Image Source: General George Washington at Trenton by John Trumble, 1792, Yale University Art Gallery
Four presidents actually have birthdays in February: George Washington (the 22nd), Abraham Lincoln (the 12th), William Henry Harrison (the 9th), and Ronald Reagan (the 6th). But, in terms of Federal law, there is no "Presidents Day" — the holiday is officially Washington's Birthday.
The story of Presidents' Day date begins in 1800. Following the death of George Washington in 1799, his February 22 birthday became a perennial day of remembrance. At the time, Washington was venerated as the most important figure in American history, and events like the 1832 centennial of his birth and the start of construction of the Washington Monument in 1848 were cause for national celebration. In 1862, Lincoln issued a proclamation declaring February 22nd a day of celebration honoring Washington.
A Federal holiday on February 22nd was officially passed into law in 1879. Below is an excerpt from the Revised Statutes of the Forty-Fifth Congress. The law was extended to cover all Federal employees, not just those in Washington D.C., in 1885.
Visit the Mount Vernon Memorial Museum website to learn more about George Washington's life, from his youth to his time as president and onward. The National Archies also has an in-depth look at the history of Washington's Birthday and its impact.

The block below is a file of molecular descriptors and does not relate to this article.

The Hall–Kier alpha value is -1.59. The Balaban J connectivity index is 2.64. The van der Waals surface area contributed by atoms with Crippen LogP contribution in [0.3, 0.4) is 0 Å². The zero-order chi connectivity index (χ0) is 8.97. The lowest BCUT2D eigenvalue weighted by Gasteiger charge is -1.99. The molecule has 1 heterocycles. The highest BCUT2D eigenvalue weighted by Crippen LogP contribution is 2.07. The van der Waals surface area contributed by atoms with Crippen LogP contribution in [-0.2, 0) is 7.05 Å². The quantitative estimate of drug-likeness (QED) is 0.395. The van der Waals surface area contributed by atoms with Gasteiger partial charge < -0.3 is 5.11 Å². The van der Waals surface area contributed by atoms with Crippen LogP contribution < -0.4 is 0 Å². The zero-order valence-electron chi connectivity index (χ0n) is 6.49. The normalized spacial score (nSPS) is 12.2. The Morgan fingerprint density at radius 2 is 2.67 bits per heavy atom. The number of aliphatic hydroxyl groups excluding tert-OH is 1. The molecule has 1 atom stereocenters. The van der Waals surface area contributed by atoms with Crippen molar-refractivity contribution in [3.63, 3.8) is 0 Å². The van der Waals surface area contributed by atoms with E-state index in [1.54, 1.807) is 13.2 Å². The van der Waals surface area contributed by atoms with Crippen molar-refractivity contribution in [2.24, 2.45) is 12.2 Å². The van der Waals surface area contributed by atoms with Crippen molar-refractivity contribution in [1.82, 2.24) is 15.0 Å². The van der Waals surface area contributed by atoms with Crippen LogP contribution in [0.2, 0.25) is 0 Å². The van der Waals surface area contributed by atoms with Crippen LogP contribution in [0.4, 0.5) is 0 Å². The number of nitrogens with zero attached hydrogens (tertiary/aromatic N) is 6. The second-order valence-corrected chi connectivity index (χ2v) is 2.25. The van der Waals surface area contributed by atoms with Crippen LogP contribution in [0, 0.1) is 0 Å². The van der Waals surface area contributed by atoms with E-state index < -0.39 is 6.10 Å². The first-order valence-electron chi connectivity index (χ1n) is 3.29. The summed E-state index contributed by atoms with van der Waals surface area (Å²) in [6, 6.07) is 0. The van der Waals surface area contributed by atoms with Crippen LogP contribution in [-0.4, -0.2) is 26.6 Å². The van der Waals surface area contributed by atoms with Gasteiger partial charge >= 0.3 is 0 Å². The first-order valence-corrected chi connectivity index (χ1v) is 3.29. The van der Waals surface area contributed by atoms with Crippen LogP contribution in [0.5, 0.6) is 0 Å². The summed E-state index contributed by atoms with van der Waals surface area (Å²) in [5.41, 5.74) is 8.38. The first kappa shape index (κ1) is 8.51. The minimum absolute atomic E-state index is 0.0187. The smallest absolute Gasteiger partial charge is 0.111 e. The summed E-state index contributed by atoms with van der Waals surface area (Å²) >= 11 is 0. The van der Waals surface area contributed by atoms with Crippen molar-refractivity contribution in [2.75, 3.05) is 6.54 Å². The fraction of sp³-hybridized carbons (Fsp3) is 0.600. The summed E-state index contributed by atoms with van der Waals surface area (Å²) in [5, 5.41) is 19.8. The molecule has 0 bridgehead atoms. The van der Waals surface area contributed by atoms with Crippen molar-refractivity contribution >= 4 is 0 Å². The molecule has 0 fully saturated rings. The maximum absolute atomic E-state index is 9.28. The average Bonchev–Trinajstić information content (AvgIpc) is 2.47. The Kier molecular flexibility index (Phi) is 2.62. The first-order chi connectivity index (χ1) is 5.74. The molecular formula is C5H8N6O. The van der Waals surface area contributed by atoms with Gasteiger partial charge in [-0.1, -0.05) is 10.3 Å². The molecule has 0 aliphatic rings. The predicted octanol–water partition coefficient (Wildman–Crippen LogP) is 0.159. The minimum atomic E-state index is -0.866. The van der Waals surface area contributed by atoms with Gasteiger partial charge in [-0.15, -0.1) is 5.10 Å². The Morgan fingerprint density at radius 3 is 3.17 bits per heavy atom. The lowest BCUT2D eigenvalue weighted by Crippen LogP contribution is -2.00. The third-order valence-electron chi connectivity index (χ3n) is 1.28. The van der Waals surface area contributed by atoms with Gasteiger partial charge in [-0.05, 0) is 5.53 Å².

Image Source: Brooks Kraft, Getty Images
The shift from Washington’s Birthday to Presidents' Day began in the late 1960s, when Congress proposed a measure known as the Uniform Monday Holiday Act. Championed by Senator Robert McClory of Illinois, this law sought to shift the celebration of several federal holidays from specific dates to a series of predetermined Mondays.
This holiday is designated as “Washington’s Birthday” in section 6103(a) of title 5 of the United States Code, which is the law that specifies holidays for Federal employees. Though other institutions such as state and local governments and private businesses may use other names, it is our policy to always refer to holidays by the names designated in the law.
The Uniform Monday Holiday Act also included a provision to combine the celebration of Washington’s birthday with that of Abraham Lincoln, which fell on February 12. Lincoln’s Birthday had long been a state holiday in places like Illinois.
Eventually, the main piece of the Uniform Monday Holiday Act passed in 1968 and officially took effect in 1971 following an executive order from President Richard M. Nixon.